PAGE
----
An eager reader writes:
I hope you’re going to publish some emails on this subject. I love movies. I love lists. And I love the contributions from Dish readers. If I may, I’d like to get the ball rolling:
1999 gave us Fight Club; South Park: Bigger, Longer, and Uncut; Star Wars: Episode I – The Phantom Menace (in retrospect a terrible film, but at the time I was jonesing for some new Star Wars); The Matrix; The Sixth Sense; The Insider; Office Space; Election; and a personal favorite: The 13th Warrior.
A more cynical contributor:
This of course is the sort of post designed to unleash a tsunami of comments, so whenever you need some time to perfect the latest think piece, you can turn out a quick “Ctd” to keep the masses engaged until it’s done.
OK, I’ll bite.
I’ve always (well, for 17 years, anyway) been partial to 1996. Any year that produces both the perfect Fargo and the equally perfect Lone Star has a good head start, but throw in Swingers, Bottle Rocket, Branagh’s Hamlet, Sling Blade, Trainspotting, Mars Attacks!, Beautiful Girls, and Big Night – plus the docs Looking for Richard and When We Were Kings – and it’s hard to think of a better 12-month run. Even the big studio productions seem have at least sipped from the same water source as the indies, with Jerry Maguire, Twister, and The People vs Larry Flynt.
The English Patient won best picture … some folks liked that one, too.
Another looks further back:
I’m sure you’ll get plenty of emails picking this year, but 1939 still gets my vote for GYIF. Just take a look at the Best Picture nominees: Dark Victory; Gone With The Wind; Goodbye, Mr. Chips; Love Affair; Mr. Smith Goes To Washington (one of my all-time favorites); Ninotchka; Of Mice And Men; Stagecoach; The Wizard Of Oz; and Wuthering Heights.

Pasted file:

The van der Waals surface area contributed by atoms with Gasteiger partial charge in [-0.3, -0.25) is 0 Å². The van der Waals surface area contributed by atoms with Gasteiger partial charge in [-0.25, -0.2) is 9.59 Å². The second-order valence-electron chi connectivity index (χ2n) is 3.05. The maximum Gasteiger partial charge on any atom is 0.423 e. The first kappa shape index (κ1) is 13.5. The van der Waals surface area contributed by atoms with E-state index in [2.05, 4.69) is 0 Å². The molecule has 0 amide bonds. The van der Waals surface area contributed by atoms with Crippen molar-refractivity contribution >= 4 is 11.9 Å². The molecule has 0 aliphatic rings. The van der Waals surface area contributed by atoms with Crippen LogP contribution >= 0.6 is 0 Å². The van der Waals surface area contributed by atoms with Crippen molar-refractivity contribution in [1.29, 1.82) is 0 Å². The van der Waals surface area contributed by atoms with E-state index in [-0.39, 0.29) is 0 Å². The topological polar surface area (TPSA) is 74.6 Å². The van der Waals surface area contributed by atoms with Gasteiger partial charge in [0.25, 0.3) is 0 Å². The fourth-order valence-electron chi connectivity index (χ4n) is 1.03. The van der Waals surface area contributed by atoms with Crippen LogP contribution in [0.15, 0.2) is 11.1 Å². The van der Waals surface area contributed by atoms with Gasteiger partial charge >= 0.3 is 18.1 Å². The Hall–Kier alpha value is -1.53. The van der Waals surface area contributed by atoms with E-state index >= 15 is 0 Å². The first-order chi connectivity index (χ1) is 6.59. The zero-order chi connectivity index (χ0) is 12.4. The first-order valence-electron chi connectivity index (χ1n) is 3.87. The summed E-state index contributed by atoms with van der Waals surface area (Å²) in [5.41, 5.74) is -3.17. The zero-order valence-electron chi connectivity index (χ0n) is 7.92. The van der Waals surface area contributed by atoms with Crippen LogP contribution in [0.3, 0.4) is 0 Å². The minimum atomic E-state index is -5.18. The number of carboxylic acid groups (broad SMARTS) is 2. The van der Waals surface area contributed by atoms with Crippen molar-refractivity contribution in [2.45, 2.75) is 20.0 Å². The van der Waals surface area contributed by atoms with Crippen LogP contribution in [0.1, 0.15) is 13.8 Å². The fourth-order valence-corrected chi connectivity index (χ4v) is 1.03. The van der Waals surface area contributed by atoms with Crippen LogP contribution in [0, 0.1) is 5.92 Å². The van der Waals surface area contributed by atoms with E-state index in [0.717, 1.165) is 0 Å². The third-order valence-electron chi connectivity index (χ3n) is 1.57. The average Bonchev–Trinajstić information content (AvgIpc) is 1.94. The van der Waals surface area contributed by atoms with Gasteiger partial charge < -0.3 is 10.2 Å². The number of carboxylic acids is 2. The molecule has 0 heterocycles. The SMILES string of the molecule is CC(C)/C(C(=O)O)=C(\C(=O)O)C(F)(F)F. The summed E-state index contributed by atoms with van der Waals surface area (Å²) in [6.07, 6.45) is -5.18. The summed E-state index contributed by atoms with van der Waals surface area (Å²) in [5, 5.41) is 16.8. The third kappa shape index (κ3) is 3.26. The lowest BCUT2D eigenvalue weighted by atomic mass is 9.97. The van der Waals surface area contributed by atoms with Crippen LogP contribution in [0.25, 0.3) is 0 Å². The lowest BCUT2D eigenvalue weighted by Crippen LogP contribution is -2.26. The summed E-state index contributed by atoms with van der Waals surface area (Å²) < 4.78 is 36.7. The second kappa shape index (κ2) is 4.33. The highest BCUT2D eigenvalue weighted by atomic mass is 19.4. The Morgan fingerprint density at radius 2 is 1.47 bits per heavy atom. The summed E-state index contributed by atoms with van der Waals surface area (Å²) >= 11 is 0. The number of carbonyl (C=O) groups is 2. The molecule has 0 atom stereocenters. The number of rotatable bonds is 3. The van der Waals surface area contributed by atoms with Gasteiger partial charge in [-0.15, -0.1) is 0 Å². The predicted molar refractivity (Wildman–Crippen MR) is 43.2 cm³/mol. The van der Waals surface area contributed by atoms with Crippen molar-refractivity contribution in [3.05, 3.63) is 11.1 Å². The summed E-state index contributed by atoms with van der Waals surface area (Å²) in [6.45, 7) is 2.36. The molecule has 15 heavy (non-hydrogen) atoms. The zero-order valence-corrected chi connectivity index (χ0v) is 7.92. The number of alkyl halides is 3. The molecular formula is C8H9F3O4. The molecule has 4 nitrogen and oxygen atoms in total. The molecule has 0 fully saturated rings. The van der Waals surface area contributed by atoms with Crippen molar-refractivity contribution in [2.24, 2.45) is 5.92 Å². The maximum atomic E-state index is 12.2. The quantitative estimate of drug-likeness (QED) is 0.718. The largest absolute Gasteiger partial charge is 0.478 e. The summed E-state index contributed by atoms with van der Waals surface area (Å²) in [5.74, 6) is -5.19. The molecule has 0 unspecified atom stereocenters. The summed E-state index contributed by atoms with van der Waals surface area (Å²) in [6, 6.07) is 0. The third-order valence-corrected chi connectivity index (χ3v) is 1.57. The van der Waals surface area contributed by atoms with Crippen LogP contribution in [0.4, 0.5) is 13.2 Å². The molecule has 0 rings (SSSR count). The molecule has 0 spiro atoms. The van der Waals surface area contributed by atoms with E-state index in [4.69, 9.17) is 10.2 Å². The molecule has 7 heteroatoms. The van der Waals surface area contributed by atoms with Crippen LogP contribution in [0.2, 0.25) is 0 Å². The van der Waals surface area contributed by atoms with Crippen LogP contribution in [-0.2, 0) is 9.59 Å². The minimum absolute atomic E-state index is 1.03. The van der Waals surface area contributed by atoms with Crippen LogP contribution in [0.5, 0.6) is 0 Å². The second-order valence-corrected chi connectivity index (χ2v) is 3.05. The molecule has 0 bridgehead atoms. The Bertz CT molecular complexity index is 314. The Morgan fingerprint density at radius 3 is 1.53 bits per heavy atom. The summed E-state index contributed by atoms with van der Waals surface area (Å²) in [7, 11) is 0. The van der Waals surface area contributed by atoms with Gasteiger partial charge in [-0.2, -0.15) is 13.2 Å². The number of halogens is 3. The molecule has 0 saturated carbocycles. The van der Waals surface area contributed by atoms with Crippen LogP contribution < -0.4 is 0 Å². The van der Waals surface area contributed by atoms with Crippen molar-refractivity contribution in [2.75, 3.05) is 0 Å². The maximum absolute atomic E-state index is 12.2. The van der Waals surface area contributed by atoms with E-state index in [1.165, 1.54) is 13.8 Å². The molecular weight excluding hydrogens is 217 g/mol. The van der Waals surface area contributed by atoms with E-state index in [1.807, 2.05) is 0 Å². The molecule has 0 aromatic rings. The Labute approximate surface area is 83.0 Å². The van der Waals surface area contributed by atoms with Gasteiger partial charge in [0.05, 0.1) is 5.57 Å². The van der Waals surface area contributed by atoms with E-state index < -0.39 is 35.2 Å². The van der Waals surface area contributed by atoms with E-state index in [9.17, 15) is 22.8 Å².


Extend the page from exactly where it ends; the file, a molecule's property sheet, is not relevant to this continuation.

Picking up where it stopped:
Other great movies that year include The Rules of the Game, Gunga Din, The Hound of the Baskervilles, The Hunchback of Notre Dame, Destry Rides Again, Son of Frankenstein, Young Mr. Lincoln, and The Women. I have a hard time believing that any other year can top that.
Another recalls working as an usher in 1982:
I was hired Tuesday, June 8, on the spot. They were desperate for help, and with good reason. I started work that Friday night, June 11: the opening night of E.T. Here’s what I remember about the six auditoriums, my first night on the job:
Screen #1: Star Trek II: The Wrath of Khan
Screen #2: Poltergeist
Screen #3: E.T., the Extra-Terrestrial
Screen #4: Grease 2
Screen #6: The Road Warrior
The lobby, that first night, was jam-packed. Stuffed. The line, four or five people across, stretched out of the front of the theater, into the mall, circling around the corner, going back at least 50 yards, maybe more like 60. The vast majority of that was for E.T.
In the above list, those first three screens were the big rooms, capacity somewhere between 350 and 400. E.T. would remain on screen #3 until the following January. It left the Ingram 6 exactly 52 weeks later. Remember: There was no home video market at this time. If you had home movie library, it’s because you were using your VCR to record movies of HBO (using blank tapes that probably set you back $6 to $10 each).
I remember one particular scene, towards the end of Poltergeist, that always caught people off guard. The on-screen action was punctuated by a music punch, and the whole room screamed. The people in the lobby, waiting with their tickets and popcorn, were maybe 20 feet from the doors. They could hear the screaming, and a few of them got bug-eyed. “I have tickets to see that?!”
Update from a reader:
For me, the answer is clearly 1994. It has my favorite film of the 1990s (Pulp Fiction), the top-rated film in IMDb (The Shawshank Redemption), the apex of the Disney Renaissance (The Lion King), and that doesn’t even include the Academy Award winner for Best Picture (Forrest Gump).
There’s a Youtube for that:
(Top video: 1976)